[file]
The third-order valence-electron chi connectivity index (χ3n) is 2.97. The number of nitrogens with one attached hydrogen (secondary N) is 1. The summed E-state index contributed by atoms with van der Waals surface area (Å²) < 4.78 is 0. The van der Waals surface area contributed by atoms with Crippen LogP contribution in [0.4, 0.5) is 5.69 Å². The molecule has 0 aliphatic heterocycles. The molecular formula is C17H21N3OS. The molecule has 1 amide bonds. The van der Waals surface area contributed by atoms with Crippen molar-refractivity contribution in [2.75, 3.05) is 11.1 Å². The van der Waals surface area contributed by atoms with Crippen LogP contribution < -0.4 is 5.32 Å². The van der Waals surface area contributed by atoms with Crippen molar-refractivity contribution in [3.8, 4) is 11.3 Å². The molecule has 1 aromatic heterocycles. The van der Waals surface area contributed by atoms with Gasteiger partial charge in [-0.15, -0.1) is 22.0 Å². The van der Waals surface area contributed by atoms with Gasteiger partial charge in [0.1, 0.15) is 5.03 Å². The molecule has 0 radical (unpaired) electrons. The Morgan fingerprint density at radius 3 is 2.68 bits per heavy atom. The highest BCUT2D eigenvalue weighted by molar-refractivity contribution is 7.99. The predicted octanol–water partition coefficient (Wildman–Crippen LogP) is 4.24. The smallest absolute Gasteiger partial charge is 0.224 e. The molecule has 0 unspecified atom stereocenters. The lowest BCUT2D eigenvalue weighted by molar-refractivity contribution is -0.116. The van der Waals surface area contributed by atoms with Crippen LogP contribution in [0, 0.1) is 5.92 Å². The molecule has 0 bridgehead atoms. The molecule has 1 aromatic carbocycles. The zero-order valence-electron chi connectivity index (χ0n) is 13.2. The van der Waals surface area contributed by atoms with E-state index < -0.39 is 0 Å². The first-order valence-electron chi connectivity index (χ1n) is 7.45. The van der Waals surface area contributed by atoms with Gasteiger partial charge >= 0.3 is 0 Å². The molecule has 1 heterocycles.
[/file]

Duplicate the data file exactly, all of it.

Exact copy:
The third-order valence-electron chi connectivity index (χ3n) is 2.97. The number of nitrogens with one attached hydrogen (secondary N) is 1. The summed E-state index contributed by atoms with van der Waals surface area (Å²) < 4.78 is 0. The van der Waals surface area contributed by atoms with Crippen LogP contribution in [0.4, 0.5) is 5.69 Å². The molecule has 0 aliphatic heterocycles. The molecular formula is C17H21N3OS. The molecule has 1 amide bonds. The van der Waals surface area contributed by atoms with Crippen molar-refractivity contribution in [2.75, 3.05) is 11.1 Å². The van der Waals surface area contributed by atoms with Crippen LogP contribution < -0.4 is 5.32 Å². The van der Waals surface area contributed by atoms with Crippen molar-refractivity contribution in [3.8, 4) is 11.3 Å². The molecule has 1 aromatic heterocycles. The van der Waals surface area contributed by atoms with Gasteiger partial charge in [-0.15, -0.1) is 22.0 Å². The van der Waals surface area contributed by atoms with Gasteiger partial charge in [0.1, 0.15) is 5.03 Å². The molecule has 0 radical (unpaired) electrons. The Morgan fingerprint density at radius 3 is 2.68 bits per heavy atom. The highest BCUT2D eigenvalue weighted by molar-refractivity contribution is 7.99. The predicted octanol–water partition coefficient (Wildman–Crippen LogP) is 4.24. The smallest absolute Gasteiger partial charge is 0.224 e. The molecule has 0 unspecified atom stereocenters. The lowest BCUT2D eigenvalue weighted by molar-refractivity contribution is -0.116. The van der Waals surface area contributed by atoms with Crippen LogP contribution in [0, 0.1) is 5.92 Å². The molecule has 0 bridgehead atoms. The molecule has 1 aromatic carbocycles. The zero-order valence-electron chi connectivity index (χ0n) is 13.2. The van der Waals surface area contributed by atoms with E-state index < -0.39 is 0 Å². The first-order valence-electron chi connectivity index (χ1n) is 7.45. The van der Waals surface area contributed by atoms with Gasteiger partial charge >= 0.3 is 0 Å². The molecule has 1 heterocycles.